Swedish occult metal act Ghost could be the next big crossover heavy metal band, and last night's show at the Granada in Lawrence showed just why.
Ghost (or technically knows as Ghost B.C. here in America due to a copyright) is a hard rock/heavy metal band in a similar vein of Blue Oyster Cult, Mercyful Fate and Black Sabbath. The band has catchy melodies and danceable rhythm but supplements it with hard-hitting guitar riffs, heavy bass and twin guitar solos. Behind the group's catchy music is some of the most satanic, evil lyrics that rock and roll has had in quite some time. While there has been a resurgence in this style of heavy metal in the past few years, Ghost has employed a few gimmicks to plant them firmly at the front of the pack. For example - none of the members identities' have been exposed to the public.
Headed by the enigmatic and entertaining Papa Emeritus II (possibly Tobias Forge of Swedish death metal band Repugnant? We may never know), the head of the band dresses as a satanic Pope, complete with robes, hat and skull face-paint. Papa roamed the stage at the Granada, constantly shaking hands with the feverish crowd and encouraging singing along - he had the crowd in the palm of his evil hand from the night's beginning. The rest of the band, credited as just "A Nameless Ghoul" for each instrument, sounded fantastic. The two guitar players each were almost as animated as Papa Emeritus, they were headbanging and stepping out into the crowd during guitar solos - they had their own personal styles onstage despite being one of five similar figures clad in all black with a black mask.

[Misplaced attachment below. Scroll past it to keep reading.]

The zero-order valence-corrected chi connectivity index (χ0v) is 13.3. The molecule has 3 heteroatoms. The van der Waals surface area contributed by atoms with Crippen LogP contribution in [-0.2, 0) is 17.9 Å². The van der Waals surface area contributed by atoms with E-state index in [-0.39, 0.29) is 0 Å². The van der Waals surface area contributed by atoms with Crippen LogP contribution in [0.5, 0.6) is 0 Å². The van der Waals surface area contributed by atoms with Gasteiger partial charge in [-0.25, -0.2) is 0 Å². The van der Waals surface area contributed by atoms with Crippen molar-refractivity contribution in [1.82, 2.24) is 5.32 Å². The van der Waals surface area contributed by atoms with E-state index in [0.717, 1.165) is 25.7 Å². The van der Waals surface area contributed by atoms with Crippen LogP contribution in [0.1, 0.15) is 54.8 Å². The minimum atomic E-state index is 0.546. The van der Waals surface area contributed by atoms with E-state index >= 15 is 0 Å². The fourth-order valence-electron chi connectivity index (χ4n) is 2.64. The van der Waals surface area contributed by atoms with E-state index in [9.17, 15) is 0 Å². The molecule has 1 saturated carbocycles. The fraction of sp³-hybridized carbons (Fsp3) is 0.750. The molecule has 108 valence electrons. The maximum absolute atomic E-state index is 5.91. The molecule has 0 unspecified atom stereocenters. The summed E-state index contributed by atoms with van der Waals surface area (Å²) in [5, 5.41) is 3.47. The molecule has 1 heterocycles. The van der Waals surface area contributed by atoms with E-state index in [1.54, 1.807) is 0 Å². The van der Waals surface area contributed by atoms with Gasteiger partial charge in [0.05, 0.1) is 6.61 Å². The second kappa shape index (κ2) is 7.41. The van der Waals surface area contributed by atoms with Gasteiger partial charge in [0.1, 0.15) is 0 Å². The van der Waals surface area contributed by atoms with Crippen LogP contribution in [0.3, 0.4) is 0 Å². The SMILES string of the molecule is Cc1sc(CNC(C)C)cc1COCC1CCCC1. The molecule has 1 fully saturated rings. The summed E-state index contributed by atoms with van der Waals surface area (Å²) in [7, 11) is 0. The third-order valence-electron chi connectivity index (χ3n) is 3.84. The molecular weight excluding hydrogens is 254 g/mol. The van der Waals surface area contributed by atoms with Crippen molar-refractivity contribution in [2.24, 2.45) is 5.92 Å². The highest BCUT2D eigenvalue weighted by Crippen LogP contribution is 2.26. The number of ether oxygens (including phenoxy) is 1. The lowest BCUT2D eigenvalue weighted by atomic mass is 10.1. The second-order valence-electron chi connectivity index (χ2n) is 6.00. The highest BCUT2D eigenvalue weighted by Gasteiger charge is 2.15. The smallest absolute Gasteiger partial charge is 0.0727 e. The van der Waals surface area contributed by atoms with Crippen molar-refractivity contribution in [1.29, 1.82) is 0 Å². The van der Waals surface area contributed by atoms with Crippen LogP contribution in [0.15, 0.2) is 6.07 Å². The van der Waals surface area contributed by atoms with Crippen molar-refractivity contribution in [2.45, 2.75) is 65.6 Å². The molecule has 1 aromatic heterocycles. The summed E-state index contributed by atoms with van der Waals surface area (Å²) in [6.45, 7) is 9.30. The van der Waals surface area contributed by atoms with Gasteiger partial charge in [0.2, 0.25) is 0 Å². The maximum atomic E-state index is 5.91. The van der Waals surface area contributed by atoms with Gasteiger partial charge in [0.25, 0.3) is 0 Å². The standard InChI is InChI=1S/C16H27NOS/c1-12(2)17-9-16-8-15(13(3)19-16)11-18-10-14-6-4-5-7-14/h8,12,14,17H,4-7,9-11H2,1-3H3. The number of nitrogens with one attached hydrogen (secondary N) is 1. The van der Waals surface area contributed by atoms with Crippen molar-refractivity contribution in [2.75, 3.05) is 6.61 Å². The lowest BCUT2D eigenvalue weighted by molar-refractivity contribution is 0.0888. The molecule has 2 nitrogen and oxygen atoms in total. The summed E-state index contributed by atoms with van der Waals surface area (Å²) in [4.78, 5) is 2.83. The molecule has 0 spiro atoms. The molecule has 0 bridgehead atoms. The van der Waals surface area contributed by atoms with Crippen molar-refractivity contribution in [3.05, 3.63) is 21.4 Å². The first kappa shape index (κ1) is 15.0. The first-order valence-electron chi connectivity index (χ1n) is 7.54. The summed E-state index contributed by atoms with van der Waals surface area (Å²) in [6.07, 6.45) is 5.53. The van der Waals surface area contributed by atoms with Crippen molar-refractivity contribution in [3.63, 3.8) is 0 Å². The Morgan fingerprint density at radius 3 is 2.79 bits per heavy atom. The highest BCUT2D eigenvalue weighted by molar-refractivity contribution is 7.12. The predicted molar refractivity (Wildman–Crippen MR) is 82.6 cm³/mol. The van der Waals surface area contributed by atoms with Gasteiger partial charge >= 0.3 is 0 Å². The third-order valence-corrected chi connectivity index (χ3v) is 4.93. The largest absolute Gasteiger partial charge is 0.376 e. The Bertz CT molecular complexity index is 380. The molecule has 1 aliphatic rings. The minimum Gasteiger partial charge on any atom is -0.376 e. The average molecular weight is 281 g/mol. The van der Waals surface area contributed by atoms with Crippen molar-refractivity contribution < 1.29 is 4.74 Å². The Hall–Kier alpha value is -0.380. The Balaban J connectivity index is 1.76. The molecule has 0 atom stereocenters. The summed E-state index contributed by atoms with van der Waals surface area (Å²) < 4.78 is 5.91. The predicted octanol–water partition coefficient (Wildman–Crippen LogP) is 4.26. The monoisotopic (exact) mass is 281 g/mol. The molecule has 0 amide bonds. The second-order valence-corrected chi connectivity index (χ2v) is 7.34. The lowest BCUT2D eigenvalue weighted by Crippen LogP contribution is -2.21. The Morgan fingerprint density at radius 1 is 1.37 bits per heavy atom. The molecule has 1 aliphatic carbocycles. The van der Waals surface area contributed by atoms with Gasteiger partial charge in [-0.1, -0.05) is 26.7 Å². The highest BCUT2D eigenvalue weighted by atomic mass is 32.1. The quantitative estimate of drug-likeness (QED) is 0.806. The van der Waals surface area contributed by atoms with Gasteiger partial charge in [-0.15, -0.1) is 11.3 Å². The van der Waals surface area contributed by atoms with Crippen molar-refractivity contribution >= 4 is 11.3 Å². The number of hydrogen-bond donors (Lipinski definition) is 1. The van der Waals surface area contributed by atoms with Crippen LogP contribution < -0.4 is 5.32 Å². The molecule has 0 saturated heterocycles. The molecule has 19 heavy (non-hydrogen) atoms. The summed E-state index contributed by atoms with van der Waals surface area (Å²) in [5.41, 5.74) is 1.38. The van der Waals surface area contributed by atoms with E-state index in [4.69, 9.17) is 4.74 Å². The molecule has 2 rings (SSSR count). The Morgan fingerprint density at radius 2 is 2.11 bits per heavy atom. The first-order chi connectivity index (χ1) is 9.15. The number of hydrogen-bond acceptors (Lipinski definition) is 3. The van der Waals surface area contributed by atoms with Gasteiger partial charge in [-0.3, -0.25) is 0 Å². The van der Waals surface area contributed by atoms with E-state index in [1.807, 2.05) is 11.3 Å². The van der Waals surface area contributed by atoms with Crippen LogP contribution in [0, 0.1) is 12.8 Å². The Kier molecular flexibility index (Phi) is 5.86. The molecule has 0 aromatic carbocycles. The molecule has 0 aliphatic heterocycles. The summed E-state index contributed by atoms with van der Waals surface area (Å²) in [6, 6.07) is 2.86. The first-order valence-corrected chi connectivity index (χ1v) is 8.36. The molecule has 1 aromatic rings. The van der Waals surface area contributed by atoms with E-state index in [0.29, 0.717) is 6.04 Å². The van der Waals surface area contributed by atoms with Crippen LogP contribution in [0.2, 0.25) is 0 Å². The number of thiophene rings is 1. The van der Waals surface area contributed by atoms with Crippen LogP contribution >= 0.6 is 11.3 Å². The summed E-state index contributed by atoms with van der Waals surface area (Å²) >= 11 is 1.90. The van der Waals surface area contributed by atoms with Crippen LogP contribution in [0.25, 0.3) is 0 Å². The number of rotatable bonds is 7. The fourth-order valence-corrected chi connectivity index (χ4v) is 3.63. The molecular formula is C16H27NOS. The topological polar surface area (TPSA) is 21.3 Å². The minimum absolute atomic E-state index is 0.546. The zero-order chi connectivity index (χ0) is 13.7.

The crowd was nothing short of overjoyed by the time Ghost took the stage. There were raucous sing-along's to "Per Aspera Ad Inferi" and "Con Clavi Con Dio," a sight to behold considering the concert was held in the heartland of America and the choruses of these songs aren't in English. The loudest responses of the night came early for "Ritual," Ghost's first crossover hit that had them picked up on every rock magazine's radar, and "Monstrance Clock" to close out the night, with it's catchy chorus "Come together/Together as one/Come together/For Lucifer's son." Papa Emeritus even gave some roses out to the women in the crowd, playing up his "satanic playboy" image to the fullest extent. It's obvious that Ghost don't take themselves very seriously - they included a cover of The Beatles' "Here Comes The Sun" and Roky Erickson's "If You Have Ghosts" to the delight of the crowd. Ghost know their niche and their gimmick, but they know how to back it up with solid music and a solid performance.
Opening band King Dude were musically different from the heavy metal stylings of Ghost, but almost identical in lyrical content. Fronted by one man on guitar that swung in vocal stylings between Johnny Cash and Johnny Rotten, King Dude is a neo-folk/country trio with heavily focused satanic lyrics. Opening for a hyped band like Ghost might've made them worried about crowd reactions, but the Granada was extremely receptive to them. By the end of the first minute of their last song "Lucifer Is The Light Of The World," the crowd was singing and dancing along. Not an easy feat to accomplish for an opening band!
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